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Aboriginal health organisation praised for reducing risk of chronic disease in Far-West New South Wales

Date posted: 22 August 2017

An Aboriginal health organisation in Far-West New South Wales (NSW) is helping reduce the risks of chronic health conditions in the Indigenous community. Maari Ma Health Aboriginal Corporation has released its 10-year evaluation of its chronic disease strategy from 2005 to 2015.

Results have shown Far-West NSW clients with diabetes or coronary heart disease have improved their blood pressure, blood sugar levels, and cholesterol control and were better than the national average. There was also a slight decrease in hospitalisations for chronic conditions and reductions in the number of women who smoked and drank alcohol during pregnancy.

The Federal Minister for Indigenous Health, Ken Wyatt, said the results were impressive.

'I see Broken Hill and the far west as one of the jewels in The Crown for improving Aboriginal health because they are doing things that work,' said the Federal Minister.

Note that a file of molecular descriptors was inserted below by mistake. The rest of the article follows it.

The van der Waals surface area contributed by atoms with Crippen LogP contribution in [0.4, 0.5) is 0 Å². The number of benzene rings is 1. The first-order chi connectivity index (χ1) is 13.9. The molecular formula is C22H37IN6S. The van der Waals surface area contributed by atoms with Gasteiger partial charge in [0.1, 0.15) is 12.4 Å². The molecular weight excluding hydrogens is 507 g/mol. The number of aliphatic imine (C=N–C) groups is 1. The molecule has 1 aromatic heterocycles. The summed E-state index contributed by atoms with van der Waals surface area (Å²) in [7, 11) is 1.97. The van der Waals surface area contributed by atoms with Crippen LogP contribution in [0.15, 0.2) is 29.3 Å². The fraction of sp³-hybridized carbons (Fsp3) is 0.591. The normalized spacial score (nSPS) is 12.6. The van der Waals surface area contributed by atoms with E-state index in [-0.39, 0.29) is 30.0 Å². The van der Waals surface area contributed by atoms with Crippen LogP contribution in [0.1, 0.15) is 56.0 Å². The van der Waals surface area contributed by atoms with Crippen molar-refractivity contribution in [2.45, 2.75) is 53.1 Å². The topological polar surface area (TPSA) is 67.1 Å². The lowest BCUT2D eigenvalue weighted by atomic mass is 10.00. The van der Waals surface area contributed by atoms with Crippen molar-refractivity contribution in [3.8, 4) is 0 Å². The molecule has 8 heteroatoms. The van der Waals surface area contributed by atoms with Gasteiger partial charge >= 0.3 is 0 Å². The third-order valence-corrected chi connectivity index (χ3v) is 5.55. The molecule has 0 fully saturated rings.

Former Maari Ma CEO Richard Weston said the strategy should be used as a model for other parts of Australia, and spoke more explicitly about Aboriginal and Torres Strait Islander health outcomes.

'We all know about the life expectancy gap between Aboriginal people and non-Aboriginal people and there's a living, breathing example out here that is making a real difference,' Mr Weston said.

'It's a regionally-based organisation that works under difficult circumstances, with a population that has probably had the poorest health outcomes in NSW. To be achieving what they're doing is phenomenal and it should be talked about a lot more,' he added.

Source: ABC News

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Last updated: 3 November 2017
 
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